WELSH education authorities, and not a private contractor, will monitor pay threshold assessment for teachers in Wales.
LEAs are also to play a leading role in the new annual appraisal system for teachers in Wales, which will now be introduced in September 2001, a year later than for teachers in England.
Announcing these striking departures from the proposals for England, Welsh Assembly education secretary Rosemary Butler said this week they were "to reflect the needs of teachers in Wales".
However, the assembly is seeking further concessions and is considering taking legal advice on whether the Welsh can have their own assessment criteria at the threshold, rather than those decided by the Department for Education and Employment.
Teachers in Wales will receive application forms for threshold assessment after Easter and will have rises paid from September 1.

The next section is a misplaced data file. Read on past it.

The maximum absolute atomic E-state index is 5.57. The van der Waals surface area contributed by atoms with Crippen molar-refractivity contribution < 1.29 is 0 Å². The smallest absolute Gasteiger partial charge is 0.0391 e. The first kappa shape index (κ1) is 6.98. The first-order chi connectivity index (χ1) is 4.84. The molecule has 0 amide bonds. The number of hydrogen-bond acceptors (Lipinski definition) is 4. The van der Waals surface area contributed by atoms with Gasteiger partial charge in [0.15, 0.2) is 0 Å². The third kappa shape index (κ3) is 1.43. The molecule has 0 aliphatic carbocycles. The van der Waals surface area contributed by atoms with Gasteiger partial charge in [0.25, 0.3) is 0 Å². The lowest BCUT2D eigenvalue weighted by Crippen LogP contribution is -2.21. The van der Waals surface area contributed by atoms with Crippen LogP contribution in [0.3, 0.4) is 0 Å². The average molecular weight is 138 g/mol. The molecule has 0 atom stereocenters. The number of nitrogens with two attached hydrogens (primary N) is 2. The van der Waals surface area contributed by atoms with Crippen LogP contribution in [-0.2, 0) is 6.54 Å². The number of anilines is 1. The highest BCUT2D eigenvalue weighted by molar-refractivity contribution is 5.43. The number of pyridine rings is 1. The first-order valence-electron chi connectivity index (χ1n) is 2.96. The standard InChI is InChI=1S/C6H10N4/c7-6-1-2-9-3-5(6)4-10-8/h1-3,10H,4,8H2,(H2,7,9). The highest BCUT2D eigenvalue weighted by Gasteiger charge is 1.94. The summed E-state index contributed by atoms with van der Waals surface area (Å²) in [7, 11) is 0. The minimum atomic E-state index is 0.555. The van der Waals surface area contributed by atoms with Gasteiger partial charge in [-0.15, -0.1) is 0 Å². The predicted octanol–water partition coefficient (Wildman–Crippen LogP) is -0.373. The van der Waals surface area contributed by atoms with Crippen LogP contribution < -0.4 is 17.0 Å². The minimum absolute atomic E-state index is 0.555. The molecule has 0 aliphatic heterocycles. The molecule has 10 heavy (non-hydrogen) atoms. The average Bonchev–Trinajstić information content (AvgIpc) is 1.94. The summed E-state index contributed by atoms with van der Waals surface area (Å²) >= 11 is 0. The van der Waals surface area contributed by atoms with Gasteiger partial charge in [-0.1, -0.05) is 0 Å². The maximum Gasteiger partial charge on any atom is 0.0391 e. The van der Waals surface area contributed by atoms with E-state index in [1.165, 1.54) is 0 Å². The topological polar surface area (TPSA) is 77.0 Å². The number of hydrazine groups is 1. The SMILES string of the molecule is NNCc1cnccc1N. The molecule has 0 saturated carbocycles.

Mrs Butler also outlined on Wednesday proposals for a specifically Welsh performance management system. This is the annual appraisal ofteachers' performance that will "inform" but not determine their pay - and thus falls within the responsibility of the assembly, not the DFEE.
Her scheme stresses the importance of teamwork and self-evaluation by teachers and makes the use of exam results or test scores as a measure of pupil progress optional. It gives Welsh LEAs the major advisory and training role in performance management. The new system will be delayed until 2001 "to give everyone concerned more time to prepare", with two whole-school training days in 2000.
The threshold criteria include a clear link between pay and pupils' results, whereas the Welsh proposals on annual appraisal say that results should only be included in a teacher's performance objectives "if they would make a balanced and sensible contribution to the appraisal of the teacher".
But on Monday the five main Welsh teaching unions challenged Rhodri Morgan, first secretary of the assembly urging his administration to defy Westminster over performance pay.